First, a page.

I live on a farm and the road turned into a lake after some heavy rains:
It's nothing too crazy, I would estimate about 75cm deep, maybe a meter in some places. Two smaller cars tried their luck and had to be towed out (and won't start this morning...). I already drove through twice with my 4x2 Raider (SC/RB) without too much trouble (my front license plate came loose, but it's fixable) but would like some advice for future reference. I'd just like to make sure I have the right technique to cross it and then there's some stuff I'm a little concerned about that I read on http://www.offroaders.com/info/tech-cor ... ossing.htm.
So here's what I did: Engaged difflock (happened before that one wheel lost traction and started spinning), approached water at a moderate speed (about 5-10km/h), switched into 2nd gear and just kept the revs at about 1500-2000rpm and focused on moving in the right direction. As you probably know the 4x2 is a little light in the back so there was some slipping and sliding with the reduced traction, but generally not too much effort to keep moving. LOTS of fun pretending to be a boat.
So here is my concern, on the offroaders.com site it says:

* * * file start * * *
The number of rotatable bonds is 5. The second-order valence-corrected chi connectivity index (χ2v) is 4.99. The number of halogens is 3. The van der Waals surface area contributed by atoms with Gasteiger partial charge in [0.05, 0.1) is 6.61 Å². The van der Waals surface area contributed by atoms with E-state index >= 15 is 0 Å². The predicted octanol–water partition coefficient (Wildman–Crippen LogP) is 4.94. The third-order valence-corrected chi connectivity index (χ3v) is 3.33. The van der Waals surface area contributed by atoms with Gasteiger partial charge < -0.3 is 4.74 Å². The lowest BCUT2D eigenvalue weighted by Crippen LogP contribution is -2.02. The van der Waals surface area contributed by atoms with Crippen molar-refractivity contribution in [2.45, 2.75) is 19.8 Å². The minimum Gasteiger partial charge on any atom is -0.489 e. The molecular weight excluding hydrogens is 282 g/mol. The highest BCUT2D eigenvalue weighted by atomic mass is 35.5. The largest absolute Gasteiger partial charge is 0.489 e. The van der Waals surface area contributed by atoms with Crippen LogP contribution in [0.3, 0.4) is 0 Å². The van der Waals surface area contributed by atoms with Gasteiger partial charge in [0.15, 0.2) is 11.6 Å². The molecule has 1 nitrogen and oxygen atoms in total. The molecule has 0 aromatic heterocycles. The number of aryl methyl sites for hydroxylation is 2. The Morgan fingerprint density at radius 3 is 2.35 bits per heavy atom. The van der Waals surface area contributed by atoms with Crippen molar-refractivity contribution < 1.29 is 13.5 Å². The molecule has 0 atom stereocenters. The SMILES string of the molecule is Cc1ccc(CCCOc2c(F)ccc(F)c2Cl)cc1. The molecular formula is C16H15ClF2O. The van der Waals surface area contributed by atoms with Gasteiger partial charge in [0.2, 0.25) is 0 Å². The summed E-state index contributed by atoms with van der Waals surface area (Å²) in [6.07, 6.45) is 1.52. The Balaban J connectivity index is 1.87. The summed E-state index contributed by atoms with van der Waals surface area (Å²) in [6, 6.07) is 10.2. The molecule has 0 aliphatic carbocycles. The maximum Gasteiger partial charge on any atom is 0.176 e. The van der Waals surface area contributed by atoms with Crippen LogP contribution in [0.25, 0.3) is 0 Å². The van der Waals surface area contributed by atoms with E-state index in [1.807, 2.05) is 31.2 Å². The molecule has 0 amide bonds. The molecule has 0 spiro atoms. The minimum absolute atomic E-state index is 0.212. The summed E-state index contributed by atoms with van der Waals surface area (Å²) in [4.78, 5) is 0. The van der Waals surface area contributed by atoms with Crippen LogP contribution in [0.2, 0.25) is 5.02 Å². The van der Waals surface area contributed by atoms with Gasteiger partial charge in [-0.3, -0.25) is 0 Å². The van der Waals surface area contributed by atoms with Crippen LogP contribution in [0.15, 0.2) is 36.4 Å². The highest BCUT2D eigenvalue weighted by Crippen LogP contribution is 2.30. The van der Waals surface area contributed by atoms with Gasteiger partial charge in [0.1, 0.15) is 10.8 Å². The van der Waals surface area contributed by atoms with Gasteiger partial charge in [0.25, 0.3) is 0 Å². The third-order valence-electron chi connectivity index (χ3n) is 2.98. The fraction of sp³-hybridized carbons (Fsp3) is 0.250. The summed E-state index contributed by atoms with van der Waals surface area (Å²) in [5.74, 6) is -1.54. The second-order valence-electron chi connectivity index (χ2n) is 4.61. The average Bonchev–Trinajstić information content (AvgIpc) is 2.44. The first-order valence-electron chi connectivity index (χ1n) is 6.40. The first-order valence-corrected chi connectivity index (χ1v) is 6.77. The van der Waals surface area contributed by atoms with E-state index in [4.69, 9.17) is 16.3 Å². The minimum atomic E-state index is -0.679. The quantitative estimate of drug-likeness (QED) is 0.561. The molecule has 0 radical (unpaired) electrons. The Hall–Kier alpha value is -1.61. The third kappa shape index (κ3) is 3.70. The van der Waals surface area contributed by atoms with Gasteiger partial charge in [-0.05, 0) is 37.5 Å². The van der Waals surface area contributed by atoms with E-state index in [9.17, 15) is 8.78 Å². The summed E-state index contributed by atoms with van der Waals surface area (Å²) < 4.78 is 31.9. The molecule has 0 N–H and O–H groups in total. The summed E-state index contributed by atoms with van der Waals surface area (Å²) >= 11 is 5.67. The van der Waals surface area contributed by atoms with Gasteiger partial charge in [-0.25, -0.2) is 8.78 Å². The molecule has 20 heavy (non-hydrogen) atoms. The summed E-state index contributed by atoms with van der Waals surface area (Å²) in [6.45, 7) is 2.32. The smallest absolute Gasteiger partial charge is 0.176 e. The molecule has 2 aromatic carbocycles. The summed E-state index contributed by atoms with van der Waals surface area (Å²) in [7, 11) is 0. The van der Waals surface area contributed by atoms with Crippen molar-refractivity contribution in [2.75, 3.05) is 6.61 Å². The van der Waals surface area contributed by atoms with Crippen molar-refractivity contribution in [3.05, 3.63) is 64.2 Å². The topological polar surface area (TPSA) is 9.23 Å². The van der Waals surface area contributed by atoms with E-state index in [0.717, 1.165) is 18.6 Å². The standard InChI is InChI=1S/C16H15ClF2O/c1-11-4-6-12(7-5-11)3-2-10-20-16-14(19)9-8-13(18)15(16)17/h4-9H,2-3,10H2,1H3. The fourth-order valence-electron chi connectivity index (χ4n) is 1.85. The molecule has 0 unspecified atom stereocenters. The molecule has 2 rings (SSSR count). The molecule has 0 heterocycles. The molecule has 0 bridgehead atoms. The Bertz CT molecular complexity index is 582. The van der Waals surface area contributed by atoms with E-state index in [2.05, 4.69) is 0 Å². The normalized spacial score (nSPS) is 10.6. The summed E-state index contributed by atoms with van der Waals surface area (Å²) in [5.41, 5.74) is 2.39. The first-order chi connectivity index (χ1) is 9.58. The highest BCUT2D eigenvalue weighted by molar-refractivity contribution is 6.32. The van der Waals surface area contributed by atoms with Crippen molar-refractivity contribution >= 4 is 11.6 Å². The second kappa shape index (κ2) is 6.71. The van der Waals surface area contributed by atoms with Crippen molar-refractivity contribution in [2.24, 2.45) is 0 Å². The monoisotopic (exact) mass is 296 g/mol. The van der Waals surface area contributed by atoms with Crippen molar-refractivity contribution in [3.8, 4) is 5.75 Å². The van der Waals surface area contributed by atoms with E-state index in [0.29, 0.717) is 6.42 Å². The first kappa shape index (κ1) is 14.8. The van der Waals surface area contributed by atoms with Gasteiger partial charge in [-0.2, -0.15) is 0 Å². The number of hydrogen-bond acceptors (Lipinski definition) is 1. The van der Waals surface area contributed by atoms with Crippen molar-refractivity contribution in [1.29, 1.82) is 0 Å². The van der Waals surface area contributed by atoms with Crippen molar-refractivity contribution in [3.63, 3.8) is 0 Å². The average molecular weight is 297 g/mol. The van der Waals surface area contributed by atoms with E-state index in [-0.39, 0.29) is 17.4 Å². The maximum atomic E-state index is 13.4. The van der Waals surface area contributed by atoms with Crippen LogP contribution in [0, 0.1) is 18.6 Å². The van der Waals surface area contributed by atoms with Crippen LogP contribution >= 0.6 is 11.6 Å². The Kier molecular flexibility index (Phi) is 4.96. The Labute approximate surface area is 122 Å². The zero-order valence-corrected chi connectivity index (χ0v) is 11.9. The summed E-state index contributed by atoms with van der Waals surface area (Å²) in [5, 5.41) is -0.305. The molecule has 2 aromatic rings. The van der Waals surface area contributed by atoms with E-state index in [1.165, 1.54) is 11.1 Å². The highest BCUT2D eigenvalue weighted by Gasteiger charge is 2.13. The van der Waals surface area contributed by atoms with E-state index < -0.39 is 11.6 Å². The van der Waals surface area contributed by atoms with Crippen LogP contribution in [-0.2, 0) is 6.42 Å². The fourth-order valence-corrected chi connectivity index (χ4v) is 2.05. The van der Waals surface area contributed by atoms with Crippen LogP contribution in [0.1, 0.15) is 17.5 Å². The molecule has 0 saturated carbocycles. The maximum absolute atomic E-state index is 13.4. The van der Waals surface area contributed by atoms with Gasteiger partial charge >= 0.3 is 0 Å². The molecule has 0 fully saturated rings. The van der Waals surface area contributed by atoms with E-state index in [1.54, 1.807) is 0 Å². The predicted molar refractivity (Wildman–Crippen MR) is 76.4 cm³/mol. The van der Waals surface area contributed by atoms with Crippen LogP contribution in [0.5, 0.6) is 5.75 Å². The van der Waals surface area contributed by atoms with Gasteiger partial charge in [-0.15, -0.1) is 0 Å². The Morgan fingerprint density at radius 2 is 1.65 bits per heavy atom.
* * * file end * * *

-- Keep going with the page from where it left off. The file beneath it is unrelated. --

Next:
I hit this little piece of road after coming off the N1 so the axles and everything is probably a little warm. How much of an issue is this on the Raiders and also, can I assume my air intake is high-up enough to handle at least 1m of water? And finally should I be concerned about my radiator fan clipping the water?Breathers
Axles, manual transmissions and transfercases typically have breathers. Breathers are designed to allow air pressure to equalize between the atmosphere and the inside of the mechanical component. During use, axles, transmissions and transfercases heat up. When a hot axle or gear box hits cold water it rapidly cools. This causes the air pressure inside the axle tube, differential housing, and gearboxes to reduce as the air molecules to contract. This in turn causes air to be drawn in via the diff breathers. If your breathers are below the water level or getting splashed, water will also be sucked into the breathers. Extending your low lying breathers, especially differential breathers, up higher into the chassis area using flexible tubing will allow a cooling component to draw dry air rather than water during a water crossing.